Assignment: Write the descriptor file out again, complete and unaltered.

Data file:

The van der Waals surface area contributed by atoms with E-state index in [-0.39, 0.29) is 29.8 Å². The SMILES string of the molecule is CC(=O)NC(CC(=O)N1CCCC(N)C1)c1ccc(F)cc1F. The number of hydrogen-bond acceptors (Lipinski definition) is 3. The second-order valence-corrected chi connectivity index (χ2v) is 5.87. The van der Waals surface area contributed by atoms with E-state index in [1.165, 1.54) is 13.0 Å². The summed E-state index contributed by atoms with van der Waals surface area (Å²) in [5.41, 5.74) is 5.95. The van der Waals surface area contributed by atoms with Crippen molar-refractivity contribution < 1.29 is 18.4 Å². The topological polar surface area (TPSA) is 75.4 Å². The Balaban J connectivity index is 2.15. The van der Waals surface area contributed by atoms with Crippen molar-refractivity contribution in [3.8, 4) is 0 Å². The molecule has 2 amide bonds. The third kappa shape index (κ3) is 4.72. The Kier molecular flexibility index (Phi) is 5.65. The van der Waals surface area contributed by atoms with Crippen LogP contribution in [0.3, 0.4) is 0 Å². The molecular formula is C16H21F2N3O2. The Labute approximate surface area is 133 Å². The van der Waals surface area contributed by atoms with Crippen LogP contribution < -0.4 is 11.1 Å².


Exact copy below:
The van der Waals surface area contributed by atoms with E-state index in [-0.39, 0.29) is 29.8 Å². The SMILES string of the molecule is CC(=O)NC(CC(=O)N1CCCC(N)C1)c1ccc(F)cc1F. The number of hydrogen-bond acceptors (Lipinski definition) is 3. The second-order valence-corrected chi connectivity index (χ2v) is 5.87. The van der Waals surface area contributed by atoms with E-state index in [1.165, 1.54) is 13.0 Å². The summed E-state index contributed by atoms with van der Waals surface area (Å²) in [5.41, 5.74) is 5.95. The van der Waals surface area contributed by atoms with Crippen molar-refractivity contribution < 1.29 is 18.4 Å². The topological polar surface area (TPSA) is 75.4 Å². The Balaban J connectivity index is 2.15. The van der Waals surface area contributed by atoms with Crippen molar-refractivity contribution in [3.8, 4) is 0 Å². The molecule has 2 amide bonds. The third kappa shape index (κ3) is 4.72. The Kier molecular flexibility index (Phi) is 5.65. The van der Waals surface area contributed by atoms with Crippen LogP contribution in [0.3, 0.4) is 0 Å². The molecular formula is C16H21F2N3O2. The Labute approximate surface area is 133 Å². The van der Waals surface area contributed by atoms with Crippen LogP contribution < -0.4 is 11.1 Å².